I recently had the pleasure of listening to Chris Zane, founder of Zane's Cycles, talk about how focusing attention on Zane's customer experience grew his business from $0 to $17 million in revenue with larger than normal margins. It was amazing, especially since I'm a huge believer that the customer experience from soup to nuts (or in this case, pedals to gears) should reflect who you are as a company and who you're targeting. Zane's Cycles just plain gets it.

My question after listening to Zane's Cycles success was, is he selling cycles, or his brand? My guess is the latter!

For Zane's and for any business, when it comes to giving it away, it's all about the numbers. How much can you afford to give away to delight your customers enough to a) keep them coming back, and b) tell their friends about you?

Zane made it a point to understand the lifetime value of his customer. He knew what he should spend on building a quality product and what he could afford to give away on service. Plain and simple.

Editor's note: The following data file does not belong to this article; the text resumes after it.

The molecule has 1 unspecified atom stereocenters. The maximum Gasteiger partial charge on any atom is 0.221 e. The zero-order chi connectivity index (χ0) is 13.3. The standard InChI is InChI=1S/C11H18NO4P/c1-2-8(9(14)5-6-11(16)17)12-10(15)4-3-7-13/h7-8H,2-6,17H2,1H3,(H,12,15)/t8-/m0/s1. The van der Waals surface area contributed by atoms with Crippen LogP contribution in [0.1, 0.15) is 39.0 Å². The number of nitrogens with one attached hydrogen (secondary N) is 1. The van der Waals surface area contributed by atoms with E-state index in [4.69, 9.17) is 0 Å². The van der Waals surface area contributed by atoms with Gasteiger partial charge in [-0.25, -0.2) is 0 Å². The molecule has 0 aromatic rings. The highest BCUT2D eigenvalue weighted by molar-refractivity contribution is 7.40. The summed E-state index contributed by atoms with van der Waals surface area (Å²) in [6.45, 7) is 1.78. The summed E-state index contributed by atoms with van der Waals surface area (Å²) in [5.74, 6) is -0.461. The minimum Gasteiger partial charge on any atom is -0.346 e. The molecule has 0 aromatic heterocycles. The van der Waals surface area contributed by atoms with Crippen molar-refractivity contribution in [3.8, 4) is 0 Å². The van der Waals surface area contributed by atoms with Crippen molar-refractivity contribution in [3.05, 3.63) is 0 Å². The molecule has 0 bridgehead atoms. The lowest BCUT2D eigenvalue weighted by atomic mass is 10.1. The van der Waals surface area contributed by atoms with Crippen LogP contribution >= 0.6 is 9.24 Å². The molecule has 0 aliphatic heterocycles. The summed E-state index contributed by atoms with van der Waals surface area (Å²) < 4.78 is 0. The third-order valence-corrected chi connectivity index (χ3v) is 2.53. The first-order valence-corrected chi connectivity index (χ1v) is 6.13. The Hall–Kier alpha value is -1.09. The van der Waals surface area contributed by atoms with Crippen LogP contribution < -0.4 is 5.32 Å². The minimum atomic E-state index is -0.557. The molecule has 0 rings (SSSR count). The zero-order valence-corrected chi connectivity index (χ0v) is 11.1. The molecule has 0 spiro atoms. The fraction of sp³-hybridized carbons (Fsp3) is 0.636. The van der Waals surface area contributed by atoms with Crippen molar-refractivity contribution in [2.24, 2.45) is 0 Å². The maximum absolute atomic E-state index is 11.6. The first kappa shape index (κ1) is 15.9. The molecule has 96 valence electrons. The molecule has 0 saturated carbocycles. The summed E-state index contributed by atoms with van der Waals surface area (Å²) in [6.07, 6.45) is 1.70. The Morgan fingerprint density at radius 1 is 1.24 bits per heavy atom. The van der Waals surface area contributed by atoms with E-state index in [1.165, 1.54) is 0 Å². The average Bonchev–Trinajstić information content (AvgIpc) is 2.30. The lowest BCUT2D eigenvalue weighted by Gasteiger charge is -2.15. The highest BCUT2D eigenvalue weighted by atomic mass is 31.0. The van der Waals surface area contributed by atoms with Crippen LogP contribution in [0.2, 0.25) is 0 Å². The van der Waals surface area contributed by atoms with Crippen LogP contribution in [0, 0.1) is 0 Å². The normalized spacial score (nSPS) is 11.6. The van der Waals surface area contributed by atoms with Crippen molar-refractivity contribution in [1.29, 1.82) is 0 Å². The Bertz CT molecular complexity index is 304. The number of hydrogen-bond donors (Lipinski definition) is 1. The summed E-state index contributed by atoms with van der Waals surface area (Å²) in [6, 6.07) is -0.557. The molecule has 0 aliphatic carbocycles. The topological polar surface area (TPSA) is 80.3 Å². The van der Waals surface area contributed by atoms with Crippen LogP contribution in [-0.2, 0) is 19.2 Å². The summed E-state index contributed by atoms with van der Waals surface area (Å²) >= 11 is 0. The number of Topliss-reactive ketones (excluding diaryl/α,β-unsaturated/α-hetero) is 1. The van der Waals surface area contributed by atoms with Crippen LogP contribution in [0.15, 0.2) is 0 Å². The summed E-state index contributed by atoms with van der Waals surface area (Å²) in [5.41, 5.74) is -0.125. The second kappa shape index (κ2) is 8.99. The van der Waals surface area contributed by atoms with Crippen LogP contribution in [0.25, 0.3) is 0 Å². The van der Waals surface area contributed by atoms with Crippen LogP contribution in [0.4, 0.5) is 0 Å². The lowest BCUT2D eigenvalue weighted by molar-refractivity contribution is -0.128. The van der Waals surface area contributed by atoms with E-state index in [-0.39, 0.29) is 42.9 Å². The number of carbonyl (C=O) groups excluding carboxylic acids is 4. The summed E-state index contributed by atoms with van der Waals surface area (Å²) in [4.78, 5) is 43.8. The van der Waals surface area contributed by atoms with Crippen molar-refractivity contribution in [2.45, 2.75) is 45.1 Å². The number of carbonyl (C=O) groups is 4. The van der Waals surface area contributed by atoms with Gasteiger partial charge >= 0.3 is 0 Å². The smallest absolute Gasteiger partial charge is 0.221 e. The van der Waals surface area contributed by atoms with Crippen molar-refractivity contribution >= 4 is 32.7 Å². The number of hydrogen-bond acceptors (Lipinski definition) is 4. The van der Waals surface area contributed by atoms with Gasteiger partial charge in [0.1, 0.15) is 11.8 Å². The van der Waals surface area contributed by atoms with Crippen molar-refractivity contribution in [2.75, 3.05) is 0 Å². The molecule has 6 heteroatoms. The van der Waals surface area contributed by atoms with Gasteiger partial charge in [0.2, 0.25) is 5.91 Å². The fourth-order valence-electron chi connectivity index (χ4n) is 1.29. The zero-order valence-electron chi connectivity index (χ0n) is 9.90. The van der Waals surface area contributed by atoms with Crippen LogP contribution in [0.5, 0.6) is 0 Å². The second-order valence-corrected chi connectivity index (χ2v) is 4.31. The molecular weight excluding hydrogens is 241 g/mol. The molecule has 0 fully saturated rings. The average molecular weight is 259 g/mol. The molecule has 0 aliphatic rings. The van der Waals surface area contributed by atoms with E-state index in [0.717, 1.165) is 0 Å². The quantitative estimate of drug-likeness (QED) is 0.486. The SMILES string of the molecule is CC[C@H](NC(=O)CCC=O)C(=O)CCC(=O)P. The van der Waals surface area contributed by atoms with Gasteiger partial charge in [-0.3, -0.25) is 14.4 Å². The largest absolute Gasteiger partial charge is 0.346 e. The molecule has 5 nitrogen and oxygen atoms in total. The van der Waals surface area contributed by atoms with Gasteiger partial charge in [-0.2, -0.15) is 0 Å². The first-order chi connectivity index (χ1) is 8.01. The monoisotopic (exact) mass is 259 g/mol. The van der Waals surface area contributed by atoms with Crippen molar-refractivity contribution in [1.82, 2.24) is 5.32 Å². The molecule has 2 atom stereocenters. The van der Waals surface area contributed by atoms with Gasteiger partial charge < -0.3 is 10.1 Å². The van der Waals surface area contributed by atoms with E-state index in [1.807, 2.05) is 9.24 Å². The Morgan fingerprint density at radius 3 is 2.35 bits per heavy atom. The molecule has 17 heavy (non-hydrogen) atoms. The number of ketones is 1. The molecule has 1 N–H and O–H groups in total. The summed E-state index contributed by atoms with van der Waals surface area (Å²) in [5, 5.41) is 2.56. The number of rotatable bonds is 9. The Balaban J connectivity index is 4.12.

Here's how he put his business in high gear:

    • Zane started with a great product that didn't need a ton of service.
    • Because of this, he gave away free service for life.
    • Zane's doesn't have a return policy, returns are unconditional.
    • If a customer finds a bike they've purchased for a less expensive price within 90 days, they get the difference back in cash right out of the drawer. They spend it in the store.
    • Zane's customers shared how great both his product and service was with the cycling community.
    • Customers came back.
    • New customers came in.
    • He put in a coffee bar.
    • He put in a kid's play area.
    • His competition could never catch up because their product is less-than-stellar.
    • His competition tried to give away free service, but because of their product quality, they spent too much and lost money on the offer.
    • Employees love working at Zane's, and they get paid well because they grew a great business.
    • Employees don't leave.
    • Customers are happy.

From the time you buy your first bike, to when you get it serviced and buy your next one, you know how you'll be treated. Treating customers right is ingrained in every employee and since employees love what they do, love who they work for, and love their customers, customers are treated really well. A total win-win!

I think it's a great customer experience driven by the numbers of the business. Are you looking at your customer experience this way?

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